You are the executor of the late, lamented Ernest R. Megabucks, millionaire philanthropist and adventurer. His well left you in charge of caretaking his vast fortune, now liquidated, by doling out monies as needed for the care of his many children, siblings and other dear friends, all of whom, in the words of Ernest, "should be taken care of for life". Essentially, you have to sign checks.
In the beginning, this is all new to you. You meticulously weigh each request. Does the eldest son really need a car? Is the sister's request for a little spending cash for her vacation warranted? In the end, you okay these things because, well, you are supposed to be taking care of them. Besides, Ernest was a millionare. Fifty thousand here and two thousand there is nothing.
As the years go by, it's just easier to sign the checks rather than fight. You stop checking the account balance every other day; there's plenty of money to go around, and besides, it's not like it's your money being spent.
Eventually, the requests are for larger amounts and even more frivolous things. It's not for a doctor visit; it's for a nose job. It's not for a replacement car; it's for a third one. Still, the money isn't yours. It's theirs. The various heirs have become accustomed to having their every wish granted, their every request fulfilled. Eventually the money runs low. You can't give what isn't there. You try to figure out where the money went, but record keeping was never your strong suit. You know basically where it went; it went to Ernest's heirs. But you don't have any idea how much went to whom or what it was spent on.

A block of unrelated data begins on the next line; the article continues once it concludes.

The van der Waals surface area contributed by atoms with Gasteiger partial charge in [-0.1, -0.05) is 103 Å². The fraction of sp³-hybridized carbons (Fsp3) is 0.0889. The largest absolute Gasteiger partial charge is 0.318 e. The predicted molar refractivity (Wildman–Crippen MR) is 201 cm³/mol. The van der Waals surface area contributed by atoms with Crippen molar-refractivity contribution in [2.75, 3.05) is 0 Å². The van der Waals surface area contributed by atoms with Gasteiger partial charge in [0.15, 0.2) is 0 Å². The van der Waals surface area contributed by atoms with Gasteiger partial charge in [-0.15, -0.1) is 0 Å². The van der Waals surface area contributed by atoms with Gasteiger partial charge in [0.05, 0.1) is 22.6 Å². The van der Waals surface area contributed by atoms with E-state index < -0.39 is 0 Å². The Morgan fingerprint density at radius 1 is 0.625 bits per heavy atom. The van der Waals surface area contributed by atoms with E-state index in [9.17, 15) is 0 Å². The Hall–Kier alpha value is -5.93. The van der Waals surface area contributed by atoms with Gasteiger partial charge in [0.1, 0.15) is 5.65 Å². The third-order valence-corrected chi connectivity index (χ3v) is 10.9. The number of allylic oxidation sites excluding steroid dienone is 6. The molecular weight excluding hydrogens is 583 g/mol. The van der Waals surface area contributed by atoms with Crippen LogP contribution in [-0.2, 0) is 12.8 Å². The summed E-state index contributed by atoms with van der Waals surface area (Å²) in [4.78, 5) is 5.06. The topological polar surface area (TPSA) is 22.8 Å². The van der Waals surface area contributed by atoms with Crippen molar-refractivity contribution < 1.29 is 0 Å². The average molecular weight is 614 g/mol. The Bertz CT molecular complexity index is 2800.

Now read this article and see if you can understand why, while the author pushes this stance...
"The bad news is that an estimated $700 billion is wasted annually. That's one-third of the nation's health care bill," Kelley said in a statement.
"The good news is that by attacking waste we can reduce health care costs without adversely affecting the quality of care or access to care."
...I take the opposite: billions of dollars of waste is endemic to a government-run operation because they aren't using their own money.
Private corporations have plenty of problems. Not knowing where the money went is not one of them: they'd be out of business [*]. Private businesses have to obsess over where the money goes. It's how they control costs, grow the business, and create return on investment for the shareholders.
When you're spending someone else's money it's way too easy to sign the check and worry about the accounting later.
[*] Unless someone steps in and bails them out, of course. With someone else's money.